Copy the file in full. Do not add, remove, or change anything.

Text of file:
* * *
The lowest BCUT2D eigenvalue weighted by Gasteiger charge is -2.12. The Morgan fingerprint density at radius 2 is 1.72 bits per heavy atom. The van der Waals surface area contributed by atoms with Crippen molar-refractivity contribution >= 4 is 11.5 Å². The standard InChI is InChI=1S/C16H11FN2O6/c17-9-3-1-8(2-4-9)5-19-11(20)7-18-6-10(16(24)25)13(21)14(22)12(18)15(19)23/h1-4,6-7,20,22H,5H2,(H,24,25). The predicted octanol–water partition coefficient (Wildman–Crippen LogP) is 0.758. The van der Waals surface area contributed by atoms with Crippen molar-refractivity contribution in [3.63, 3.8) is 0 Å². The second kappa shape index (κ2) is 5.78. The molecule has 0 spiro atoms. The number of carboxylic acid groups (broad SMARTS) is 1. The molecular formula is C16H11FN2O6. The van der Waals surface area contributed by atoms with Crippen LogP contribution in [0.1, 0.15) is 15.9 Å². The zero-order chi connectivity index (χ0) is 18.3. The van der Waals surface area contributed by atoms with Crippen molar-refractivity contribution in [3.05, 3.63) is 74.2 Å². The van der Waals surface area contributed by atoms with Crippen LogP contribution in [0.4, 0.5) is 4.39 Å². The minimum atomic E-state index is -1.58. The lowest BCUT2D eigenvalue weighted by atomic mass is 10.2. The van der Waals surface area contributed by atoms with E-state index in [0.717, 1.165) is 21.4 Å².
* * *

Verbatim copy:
The lowest BCUT2D eigenvalue weighted by Gasteiger charge is -2.12. The Morgan fingerprint density at radius 2 is 1.72 bits per heavy atom. The van der Waals surface area contributed by atoms with Crippen molar-refractivity contribution >= 4 is 11.5 Å². The standard InChI is InChI=1S/C16H11FN2O6/c17-9-3-1-8(2-4-9)5-19-11(20)7-18-6-10(16(24)25)13(21)14(22)12(18)15(19)23/h1-4,6-7,20,22H,5H2,(H,24,25). The predicted octanol–water partition coefficient (Wildman–Crippen LogP) is 0.758. The van der Waals surface area contributed by atoms with Crippen molar-refractivity contribution in [3.63, 3.8) is 0 Å². The second kappa shape index (κ2) is 5.78. The molecule has 0 spiro atoms. The number of carboxylic acid groups (broad SMARTS) is 1. The molecular formula is C16H11FN2O6. The van der Waals surface area contributed by atoms with Crippen LogP contribution in [0.1, 0.15) is 15.9 Å². The zero-order chi connectivity index (χ0) is 18.3. The van der Waals surface area contributed by atoms with Crippen molar-refractivity contribution in [3.05, 3.63) is 74.2 Å². The van der Waals surface area contributed by atoms with Crippen LogP contribution in [0.4, 0.5) is 4.39 Å². The minimum atomic E-state index is -1.58. The lowest BCUT2D eigenvalue weighted by atomic mass is 10.2. The van der Waals surface area contributed by atoms with E-state index in [0.717, 1.165) is 21.4 Å².